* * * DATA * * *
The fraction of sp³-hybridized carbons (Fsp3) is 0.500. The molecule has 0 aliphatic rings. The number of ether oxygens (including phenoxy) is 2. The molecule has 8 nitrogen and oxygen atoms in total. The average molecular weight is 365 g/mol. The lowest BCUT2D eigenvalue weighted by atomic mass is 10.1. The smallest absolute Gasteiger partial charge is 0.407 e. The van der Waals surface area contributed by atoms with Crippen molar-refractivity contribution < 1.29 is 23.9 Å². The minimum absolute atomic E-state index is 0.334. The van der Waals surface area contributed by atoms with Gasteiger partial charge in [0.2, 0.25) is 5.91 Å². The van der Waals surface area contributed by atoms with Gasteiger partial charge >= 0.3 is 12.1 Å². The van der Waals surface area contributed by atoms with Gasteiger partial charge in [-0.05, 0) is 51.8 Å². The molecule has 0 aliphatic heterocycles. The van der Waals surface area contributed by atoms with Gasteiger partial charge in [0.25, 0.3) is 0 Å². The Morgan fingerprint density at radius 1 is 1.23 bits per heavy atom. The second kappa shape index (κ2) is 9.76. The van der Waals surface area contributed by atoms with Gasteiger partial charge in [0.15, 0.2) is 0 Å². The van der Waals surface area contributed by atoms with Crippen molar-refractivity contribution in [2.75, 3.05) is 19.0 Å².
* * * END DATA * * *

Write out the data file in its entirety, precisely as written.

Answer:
The fraction of sp³-hybridized carbons (Fsp3) is 0.500. The molecule has 0 aliphatic rings. The number of ether oxygens (including phenoxy) is 2. The molecule has 8 nitrogen and oxygen atoms in total. The average molecular weight is 365 g/mol. The lowest BCUT2D eigenvalue weighted by atomic mass is 10.1. The smallest absolute Gasteiger partial charge is 0.407 e. The van der Waals surface area contributed by atoms with Crippen molar-refractivity contribution < 1.29 is 23.9 Å². The minimum absolute atomic E-state index is 0.334. The van der Waals surface area contributed by atoms with Gasteiger partial charge in [0.2, 0.25) is 5.91 Å². The van der Waals surface area contributed by atoms with Gasteiger partial charge >= 0.3 is 12.1 Å². The van der Waals surface area contributed by atoms with Gasteiger partial charge in [-0.05, 0) is 51.8 Å². The molecule has 0 aliphatic heterocycles. The van der Waals surface area contributed by atoms with Gasteiger partial charge in [0.25, 0.3) is 0 Å². The Morgan fingerprint density at radius 1 is 1.23 bits per heavy atom. The second kappa shape index (κ2) is 9.76. The van der Waals surface area contributed by atoms with Gasteiger partial charge in [0.15, 0.2) is 0 Å². The van der Waals surface area contributed by atoms with Crippen molar-refractivity contribution in [2.75, 3.05) is 19.0 Å².